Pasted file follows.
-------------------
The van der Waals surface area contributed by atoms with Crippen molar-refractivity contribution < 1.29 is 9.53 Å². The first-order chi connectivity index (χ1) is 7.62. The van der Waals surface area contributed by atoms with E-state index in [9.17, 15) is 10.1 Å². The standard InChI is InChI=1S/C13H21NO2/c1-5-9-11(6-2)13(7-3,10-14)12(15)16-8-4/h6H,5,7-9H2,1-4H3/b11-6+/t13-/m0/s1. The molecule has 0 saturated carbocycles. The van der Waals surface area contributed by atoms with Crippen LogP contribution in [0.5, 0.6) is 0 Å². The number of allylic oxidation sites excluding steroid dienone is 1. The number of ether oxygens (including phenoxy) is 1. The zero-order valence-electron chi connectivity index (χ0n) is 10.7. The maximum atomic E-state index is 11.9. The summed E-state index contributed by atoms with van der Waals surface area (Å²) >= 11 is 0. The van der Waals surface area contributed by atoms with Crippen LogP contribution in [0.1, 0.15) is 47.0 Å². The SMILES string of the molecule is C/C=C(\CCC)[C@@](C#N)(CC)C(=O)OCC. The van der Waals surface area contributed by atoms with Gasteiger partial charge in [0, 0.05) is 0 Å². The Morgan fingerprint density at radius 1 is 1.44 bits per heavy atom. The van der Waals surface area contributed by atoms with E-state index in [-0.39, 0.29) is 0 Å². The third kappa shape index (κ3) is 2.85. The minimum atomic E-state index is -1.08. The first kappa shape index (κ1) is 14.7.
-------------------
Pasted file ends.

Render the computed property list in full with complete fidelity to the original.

The van der Waals surface area contributed by atoms with Crippen molar-refractivity contribution < 1.29 is 9.53 Å². The first-order chi connectivity index (χ1) is 7.62. The van der Waals surface area contributed by atoms with E-state index in [9.17, 15) is 10.1 Å². The standard InChI is InChI=1S/C13H21NO2/c1-5-9-11(6-2)13(7-3,10-14)12(15)16-8-4/h6H,5,7-9H2,1-4H3/b11-6+/t13-/m0/s1. The molecule has 0 saturated carbocycles. The van der Waals surface area contributed by atoms with Crippen LogP contribution in [0.5, 0.6) is 0 Å². The number of allylic oxidation sites excluding steroid dienone is 1. The number of ether oxygens (including phenoxy) is 1. The zero-order valence-electron chi connectivity index (χ0n) is 10.7. The maximum atomic E-state index is 11.9. The summed E-state index contributed by atoms with van der Waals surface area (Å²) >= 11 is 0. The van der Waals surface area contributed by atoms with Crippen LogP contribution in [0.1, 0.15) is 47.0 Å². The SMILES string of the molecule is C/C=C(\CCC)[C@@](C#N)(CC)C(=O)OCC. The van der Waals surface area contributed by atoms with Gasteiger partial charge in [0, 0.05) is 0 Å². The Morgan fingerprint density at radius 1 is 1.44 bits per heavy atom. The van der Waals surface area contributed by atoms with E-state index in [-0.39, 0.29) is 0 Å². The third kappa shape index (κ3) is 2.85. The minimum atomic E-state index is -1.08. The first kappa shape index (κ1) is 14.7.